There are many reasons I love my wife, "the wonderful Miss Polly." One of those reasons is that Polly has taught me to embrace ... vacation.
Polly has always been highly supportive of my work ethic. Only very rarely over our 34 years (this week!) has Polly challenged me to consider I might be "working too hard." She knows the unpredictable time demands of pastoral ministry. Weeks can go by when routines are as regular as a Swiss watch. Yet unexpected events can so riddle a pastoral calendar that it looks like Swiss cheese. Polly adjusted early on to the fickleness of a pastor's day.
Throughout our marriage Polly has been firm on two items regarding rest and "re-creation." First, when I'm home, I'm home. My home is not a second office.
For example, we frequently entertain people in our home. Polly is marvelous at putting people at ease. We believe having people in our home is 'strategically' effective pastoral ministry. But much more than 'strategy,' both of us truly enjoy the blessings of personal fellowship with smaller numbers of people. We like smaller groups. We like personal conversation around the table.
But when the people have left: "I'm home." Or, expanding from intentional hospitality, when the day is done, the office writing saved, the appointments kept and the visits made: "I'm home." Let's be quiet with one another OR let's share about our world. Let's figure out what we're going to do with the basement OR let's dream about our next vacation. But enough conversation about ministry. No more shop talk. We're done.
Second item from Polly: there will be vacation. Whether its the large two-week trip like Yosemite, a two-day B & B getaway, or staying four middle-of-the-week days in a "rustic" State Park cabin: there will be vacation. Polly told me early on, "I'm good with your work. Work as hard as you feel you need to work. I won't complain. But I need undivided time apart from work for us to be with one another."
I married a wise woman.
I was not opposed to the concept of vacation but I didn't know how to do it. Or, at least do it without guilt. 'Surely," I thought, "there needs to be a higher purpose to justify the money of a vacation. Surely there is some ministry, or preparation for further ministry, to serve as the reason to spend valuable time on a vacation."
It did not dawn on me loving my wife and loving my children and taking care of myself were reasons for a vacation. (Let alone, good or worthy reasons!) Never crossed my mind.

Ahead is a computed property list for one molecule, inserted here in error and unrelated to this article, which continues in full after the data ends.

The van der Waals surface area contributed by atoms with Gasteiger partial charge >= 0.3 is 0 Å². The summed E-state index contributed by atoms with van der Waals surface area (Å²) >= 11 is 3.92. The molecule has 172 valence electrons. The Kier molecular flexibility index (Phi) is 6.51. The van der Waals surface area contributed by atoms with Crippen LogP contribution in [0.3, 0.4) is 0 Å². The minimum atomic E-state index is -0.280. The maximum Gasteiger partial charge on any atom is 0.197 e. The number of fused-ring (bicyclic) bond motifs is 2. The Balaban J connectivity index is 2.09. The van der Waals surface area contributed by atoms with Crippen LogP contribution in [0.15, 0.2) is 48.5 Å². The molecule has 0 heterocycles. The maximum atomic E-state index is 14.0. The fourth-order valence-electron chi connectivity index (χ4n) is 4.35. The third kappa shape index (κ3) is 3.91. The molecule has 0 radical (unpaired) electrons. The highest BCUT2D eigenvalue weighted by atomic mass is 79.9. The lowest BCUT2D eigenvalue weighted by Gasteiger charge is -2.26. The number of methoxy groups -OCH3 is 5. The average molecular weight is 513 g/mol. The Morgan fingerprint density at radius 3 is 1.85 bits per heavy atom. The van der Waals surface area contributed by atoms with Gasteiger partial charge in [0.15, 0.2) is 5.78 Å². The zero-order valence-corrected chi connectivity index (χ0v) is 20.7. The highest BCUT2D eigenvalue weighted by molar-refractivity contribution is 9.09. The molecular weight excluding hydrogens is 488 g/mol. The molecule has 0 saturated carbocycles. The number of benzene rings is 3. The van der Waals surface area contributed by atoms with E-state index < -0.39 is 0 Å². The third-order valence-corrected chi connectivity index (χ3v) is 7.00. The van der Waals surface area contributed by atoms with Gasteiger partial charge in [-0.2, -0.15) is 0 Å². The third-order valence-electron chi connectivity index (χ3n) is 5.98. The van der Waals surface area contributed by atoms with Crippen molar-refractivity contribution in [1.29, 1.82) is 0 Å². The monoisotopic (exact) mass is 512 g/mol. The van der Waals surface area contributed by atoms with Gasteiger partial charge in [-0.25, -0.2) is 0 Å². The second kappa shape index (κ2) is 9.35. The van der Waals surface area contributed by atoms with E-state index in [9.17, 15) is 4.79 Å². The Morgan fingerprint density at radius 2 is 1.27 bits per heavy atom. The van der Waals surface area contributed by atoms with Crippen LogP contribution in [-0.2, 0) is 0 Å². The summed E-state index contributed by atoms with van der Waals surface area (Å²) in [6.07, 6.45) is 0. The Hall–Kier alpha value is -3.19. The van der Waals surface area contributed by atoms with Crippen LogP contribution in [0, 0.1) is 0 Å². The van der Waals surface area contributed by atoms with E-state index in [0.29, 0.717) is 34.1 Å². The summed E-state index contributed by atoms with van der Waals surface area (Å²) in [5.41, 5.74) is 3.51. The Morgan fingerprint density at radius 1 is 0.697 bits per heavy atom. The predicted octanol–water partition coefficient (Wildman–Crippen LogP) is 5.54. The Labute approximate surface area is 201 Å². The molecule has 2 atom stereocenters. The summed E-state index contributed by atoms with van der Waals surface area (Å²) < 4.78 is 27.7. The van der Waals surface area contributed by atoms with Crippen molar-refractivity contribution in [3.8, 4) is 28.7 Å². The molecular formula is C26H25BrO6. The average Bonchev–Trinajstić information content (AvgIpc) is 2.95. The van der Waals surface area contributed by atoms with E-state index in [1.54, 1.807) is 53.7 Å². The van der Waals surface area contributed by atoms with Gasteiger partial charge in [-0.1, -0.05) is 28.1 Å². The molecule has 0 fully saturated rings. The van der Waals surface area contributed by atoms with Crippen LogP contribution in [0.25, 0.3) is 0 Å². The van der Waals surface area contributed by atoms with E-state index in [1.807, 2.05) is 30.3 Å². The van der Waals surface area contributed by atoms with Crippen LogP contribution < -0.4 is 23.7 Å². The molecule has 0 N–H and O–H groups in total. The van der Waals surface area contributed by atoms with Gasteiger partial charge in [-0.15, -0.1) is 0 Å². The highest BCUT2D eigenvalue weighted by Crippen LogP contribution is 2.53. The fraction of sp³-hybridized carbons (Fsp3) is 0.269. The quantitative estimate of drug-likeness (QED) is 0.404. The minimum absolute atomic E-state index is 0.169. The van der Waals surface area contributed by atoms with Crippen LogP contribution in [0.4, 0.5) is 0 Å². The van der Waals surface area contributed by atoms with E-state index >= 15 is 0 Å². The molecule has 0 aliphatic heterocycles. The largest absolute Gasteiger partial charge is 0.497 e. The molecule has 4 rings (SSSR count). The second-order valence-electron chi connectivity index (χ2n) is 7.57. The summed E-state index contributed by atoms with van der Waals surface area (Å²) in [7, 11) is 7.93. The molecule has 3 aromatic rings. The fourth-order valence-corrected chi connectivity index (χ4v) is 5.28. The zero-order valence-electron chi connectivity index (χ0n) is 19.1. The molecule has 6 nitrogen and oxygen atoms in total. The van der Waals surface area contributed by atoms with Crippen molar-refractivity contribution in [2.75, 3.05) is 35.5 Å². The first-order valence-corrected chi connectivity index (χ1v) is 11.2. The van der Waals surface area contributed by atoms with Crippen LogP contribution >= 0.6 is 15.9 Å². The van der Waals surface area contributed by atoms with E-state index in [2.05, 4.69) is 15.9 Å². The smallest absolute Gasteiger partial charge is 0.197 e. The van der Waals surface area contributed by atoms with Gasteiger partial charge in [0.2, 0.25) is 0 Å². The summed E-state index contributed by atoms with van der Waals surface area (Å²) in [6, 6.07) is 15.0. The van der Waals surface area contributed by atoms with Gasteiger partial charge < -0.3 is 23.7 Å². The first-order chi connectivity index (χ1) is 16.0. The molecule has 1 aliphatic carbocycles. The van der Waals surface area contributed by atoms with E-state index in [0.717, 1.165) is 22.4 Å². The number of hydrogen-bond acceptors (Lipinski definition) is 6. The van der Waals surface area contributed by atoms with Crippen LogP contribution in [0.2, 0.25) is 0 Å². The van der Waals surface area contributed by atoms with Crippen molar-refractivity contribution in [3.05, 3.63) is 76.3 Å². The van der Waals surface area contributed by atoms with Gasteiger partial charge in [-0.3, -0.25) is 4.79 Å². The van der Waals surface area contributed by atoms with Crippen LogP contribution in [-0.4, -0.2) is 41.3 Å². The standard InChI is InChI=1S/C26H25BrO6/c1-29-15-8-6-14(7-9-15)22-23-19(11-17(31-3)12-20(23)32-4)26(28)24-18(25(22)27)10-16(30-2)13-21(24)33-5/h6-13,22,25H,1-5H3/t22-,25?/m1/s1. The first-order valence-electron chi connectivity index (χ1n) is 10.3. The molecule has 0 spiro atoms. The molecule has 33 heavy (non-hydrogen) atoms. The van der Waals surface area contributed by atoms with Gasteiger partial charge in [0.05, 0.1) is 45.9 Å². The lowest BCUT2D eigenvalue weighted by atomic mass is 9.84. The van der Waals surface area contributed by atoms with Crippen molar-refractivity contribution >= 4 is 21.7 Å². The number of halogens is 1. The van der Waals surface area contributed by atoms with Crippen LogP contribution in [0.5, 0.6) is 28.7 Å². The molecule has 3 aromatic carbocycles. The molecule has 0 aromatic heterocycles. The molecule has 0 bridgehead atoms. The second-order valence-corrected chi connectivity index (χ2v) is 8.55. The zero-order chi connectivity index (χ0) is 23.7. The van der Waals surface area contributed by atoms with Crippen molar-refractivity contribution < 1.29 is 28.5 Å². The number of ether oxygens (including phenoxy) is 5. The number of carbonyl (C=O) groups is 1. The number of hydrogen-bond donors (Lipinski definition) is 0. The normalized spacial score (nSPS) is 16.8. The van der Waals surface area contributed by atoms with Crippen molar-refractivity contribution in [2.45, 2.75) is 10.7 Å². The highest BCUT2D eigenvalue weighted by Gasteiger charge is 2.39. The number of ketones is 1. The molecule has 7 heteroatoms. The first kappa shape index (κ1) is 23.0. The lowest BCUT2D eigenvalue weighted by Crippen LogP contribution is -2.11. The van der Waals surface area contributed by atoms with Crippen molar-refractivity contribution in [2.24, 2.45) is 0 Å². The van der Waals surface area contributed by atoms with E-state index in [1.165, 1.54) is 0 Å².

Polly helped me learn the spiritual and relational value of vacation. She helped me learn God will love me even if I rest. In fact, being willing to rest is kind'a like a short term exercise in eternal trust. God will take care of me and work things for good ... even when I'm off the grid for a week.
That was hard for me to learn. Pastor's place a lot of stock in being on the spot problem-solvers and all-purpose hand-holders. The anxiety that surfaces comes in the form of these questions: "Will I have a job when I get back? Am I safe from people who might take my absence as occasion to criticize me? Will they still love me, if I'm not there, with them ... for a week? For two weeks?"
Over the years my relationship with Polly has only deepened because of our vacations. When we were younger at times our vacations were ... how can I say this? ... economical. (And by economical, I mean cheap.) No need to regale with old stories now, but we have stayed in our share of flimsy tents and bargain-basement State Park cabins.
But now those memories are embedded in our hearts. Mostly we remember where we were in our relationship when we took those trips, A rough stretch of adolescent angst with the kids? Yep. Moving through changing roles with our own parents? Yep. Reeling from an extended period of church crisis? Yep. Time to reboot and re-energize for the exciting ministry to come? Yep. And much more.
Being away on vacation, seeing the glories of the mountains or feeling nature's base rhythm pound the beach in the ocean's waves: these experiences draw our souls to a larger view of life. We experience these things together and we rejoice in them together.
Polly and I do not go on vacation to be around a lot of people. For us, being around a lot of people is not a vacation. God has placed both of us in spheres of life which, by their very nature, are intensively people-centered. We rejoice in this because we both love people. Yet taking time away from being with people so that we can go some other place and be with more people: this is not vacation.
I have learned from Polly this is, "Okay." I need a vacation from being "on" with people. I have learned from Polly this compulsion is not intrinsic to a life a ministry (though it is an occupational hazard); it is not a problem to be laid at the feet of other people. This is my problem. I have to deal with it. Because, truthfully, being "on" with people is not a good thing. Constantly feeling the need to inhabit a role before others and attend to their expectations is not a good way to live. How I navigate the swirling currents of my own (perhaps flawed) assumptions of how other people perceive me, or what they may want of me: this is my task and not theirs.
Polly has taught me, over 34 years, to live with an increasing authenticity as myself and with other people. Our vacations over that time gave me safe, sheltered spaces to let those kind of concerns move through my heart, like Elijah's cave allowed him to hear the low whisper of God in the small breeze.
I'd like to think even before our Great Vacation I was already thankful for Polly. I believe I was. But if God blessed me in no other way on my Great Vacation, then He most certainly blessed me in this way: I thank God for Polly.